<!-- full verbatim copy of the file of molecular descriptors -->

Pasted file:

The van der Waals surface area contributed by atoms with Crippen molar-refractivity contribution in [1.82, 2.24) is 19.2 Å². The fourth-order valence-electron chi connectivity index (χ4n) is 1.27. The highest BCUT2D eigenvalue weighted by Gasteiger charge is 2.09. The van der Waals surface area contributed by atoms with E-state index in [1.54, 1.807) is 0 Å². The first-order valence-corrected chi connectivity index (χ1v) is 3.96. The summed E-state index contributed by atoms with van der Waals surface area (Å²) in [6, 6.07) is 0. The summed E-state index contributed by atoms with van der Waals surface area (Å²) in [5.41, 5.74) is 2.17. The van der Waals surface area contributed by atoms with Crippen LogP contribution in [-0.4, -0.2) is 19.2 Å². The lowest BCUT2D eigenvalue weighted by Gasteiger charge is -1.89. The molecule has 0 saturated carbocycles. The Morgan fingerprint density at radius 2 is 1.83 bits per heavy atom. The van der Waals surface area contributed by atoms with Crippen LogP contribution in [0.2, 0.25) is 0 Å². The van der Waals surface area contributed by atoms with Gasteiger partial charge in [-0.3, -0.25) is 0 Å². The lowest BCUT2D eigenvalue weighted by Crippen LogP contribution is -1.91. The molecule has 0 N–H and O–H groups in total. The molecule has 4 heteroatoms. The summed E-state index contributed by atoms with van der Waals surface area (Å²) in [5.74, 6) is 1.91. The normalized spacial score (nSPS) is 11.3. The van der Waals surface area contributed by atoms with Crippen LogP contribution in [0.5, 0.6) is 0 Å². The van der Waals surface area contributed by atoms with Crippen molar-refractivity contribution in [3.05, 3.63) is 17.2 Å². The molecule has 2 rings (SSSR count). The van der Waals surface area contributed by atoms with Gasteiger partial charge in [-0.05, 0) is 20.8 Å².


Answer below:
The van der Waals surface area contributed by atoms with Crippen molar-refractivity contribution in [1.82, 2.24) is 19.2 Å². The fourth-order valence-electron chi connectivity index (χ4n) is 1.27. The highest BCUT2D eigenvalue weighted by Gasteiger charge is 2.09. The van der Waals surface area contributed by atoms with E-state index in [1.54, 1.807) is 0 Å². The first-order valence-corrected chi connectivity index (χ1v) is 3.96. The summed E-state index contributed by atoms with van der Waals surface area (Å²) in [6, 6.07) is 0. The summed E-state index contributed by atoms with van der Waals surface area (Å²) in [5.41, 5.74) is 2.17. The van der Waals surface area contributed by atoms with Crippen LogP contribution in [-0.4, -0.2) is 19.2 Å². The lowest BCUT2D eigenvalue weighted by Gasteiger charge is -1.89. The molecule has 0 saturated carbocycles. The Morgan fingerprint density at radius 2 is 1.83 bits per heavy atom. The van der Waals surface area contributed by atoms with Crippen LogP contribution in [0.2, 0.25) is 0 Å². The van der Waals surface area contributed by atoms with Gasteiger partial charge in [-0.3, -0.25) is 0 Å². The lowest BCUT2D eigenvalue weighted by Crippen LogP contribution is -1.91. The molecule has 0 N–H and O–H groups in total. The molecule has 4 heteroatoms. The summed E-state index contributed by atoms with van der Waals surface area (Å²) in [5.74, 6) is 1.91. The normalized spacial score (nSPS) is 11.3. The van der Waals surface area contributed by atoms with Crippen LogP contribution in [0.5, 0.6) is 0 Å². The van der Waals surface area contributed by atoms with Crippen molar-refractivity contribution in [3.05, 3.63) is 17.2 Å². The molecule has 2 rings (SSSR count). The van der Waals surface area contributed by atoms with Gasteiger partial charge in [-0.05, 0) is 20.8 Å².